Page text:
The cellar is an example of inefficiency at its finest, three tiny old stone rooms stacked on top of each other, with disconnected spaces around the village for bottle storage. Soon they will move the warehousing of wine to one larger location. “Right now we have wine everywhere in Paderna!” Chiara says. The small cool underground cellar that houses the remnants of last year’s vintage will become a room for keeping reserve wines. Currently they have no space to age anything, in a few days when Michele bottles the 2013 whites and 2012 reds the room will be totally filled up.

Chiara is from Milan. The choice in 2010 to move to Paderna was a little random: they considered Oltrepo Pavese, (“too expensive!”) Le Marche, many more. I think it’s clear Colli Tortonesi is the right choice, even if hoped-for funding from the local authorities never materialized. “We thought they would give us (a grant) to start something new in Paderna. Now that seems unlikely.” In spite of nonexistent financial backing, the couple managed recently to purchase an additional hectare of 100-year-old vines, and will probably buy another small north-facing parcel from an old farmer who currently rents it to them. “He keeps threatening to rip up the vines,” which is an unsubtle rural negotiation tactic. Today Oltretorrente has 5 hectares to utilize, and will make about 15,000 bottles this year. That’s up from 5,000 in the first year, 10,000 in the second… the goal is to get the estate to 30,000 bottles eventually. Ambitious, but it’s a good size, and I think they’ll make it.

They had to pick a farm somewhere. Chiara had studied at the university in Milan, got her PhD and took a year-long spot at a university in the Netherlands. It was clear to her that positions in academia in Milan were unlikely to be forthcoming. Perhaps the school retains one too many tenured professors teaching conventional viticulture from a different era. And Michele was always making wine elsewhere in Italy: the couple needed to find a place of their own.

Chiara likes raising two small kids in a village where all the locals eat lunch together in the only restaurant. “Everybody knows your business (and has opinions) but you would never starve.” And the kids still see plenty of Milan, diverse perspectives to absorb.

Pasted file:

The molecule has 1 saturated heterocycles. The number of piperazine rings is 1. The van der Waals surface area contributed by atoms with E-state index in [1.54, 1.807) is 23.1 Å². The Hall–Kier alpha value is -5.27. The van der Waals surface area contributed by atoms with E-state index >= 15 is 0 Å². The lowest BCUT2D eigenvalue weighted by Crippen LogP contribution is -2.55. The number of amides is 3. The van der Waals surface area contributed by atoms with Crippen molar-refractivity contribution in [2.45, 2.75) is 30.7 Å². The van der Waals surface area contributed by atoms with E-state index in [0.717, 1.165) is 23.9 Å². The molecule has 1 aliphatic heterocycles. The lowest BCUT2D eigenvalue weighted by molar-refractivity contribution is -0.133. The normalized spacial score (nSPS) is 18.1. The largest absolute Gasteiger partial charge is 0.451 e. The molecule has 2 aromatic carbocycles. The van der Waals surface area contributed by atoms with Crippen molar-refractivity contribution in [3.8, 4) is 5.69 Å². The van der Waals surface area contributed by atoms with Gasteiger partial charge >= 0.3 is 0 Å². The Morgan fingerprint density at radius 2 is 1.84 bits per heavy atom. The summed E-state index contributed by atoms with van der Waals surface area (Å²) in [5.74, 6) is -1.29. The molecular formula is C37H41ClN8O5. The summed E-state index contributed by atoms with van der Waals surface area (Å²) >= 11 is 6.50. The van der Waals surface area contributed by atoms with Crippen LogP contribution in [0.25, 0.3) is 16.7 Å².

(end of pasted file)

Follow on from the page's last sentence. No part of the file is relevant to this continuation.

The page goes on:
We talk about everything: it’s pretty easy with Chiara. I’m on their side. Through lunch and a nice walk up steep north and south facing Timorasso, Cortese, Barbera and Dolcetto vineyards I get closer to her philosophy. They use minimal sulfur, around 30mg per liter for their white wines. One day they might experiment with an orange wine, but she says lower sulfur “is like playing Russian roulette in reverse. Occasionally it works out but usually….” I pretty much agree. A tiny amount of sulfur strikes me as reasonable, not dogmatic or dangerous.

They are organic in the vineyard. Honeysuckle is in full bloom on the ridge road separating their north and south facing vines. The south-facing ones border the cemetery, so I make dumb zombie jokes. Chiara says she is more afraid of working there because of wild boar. The cellar has a couple rows of 5-hectoliter concrete tanks. There is squeaky-clean stainless steel upstairs with new white (and red) wine in it, and a small stack of mostly second and third use barriques in the cellar. They make all the reds as individual crus, then blend. The 100-year-old Barbera is ridiculously fruity, the 60-year-old Barbera parcel is more structured, with secondary flavors of smoke and spice. It’s an estate of 10+ tiny parcels, so blending them together is the only sane way to make the wine.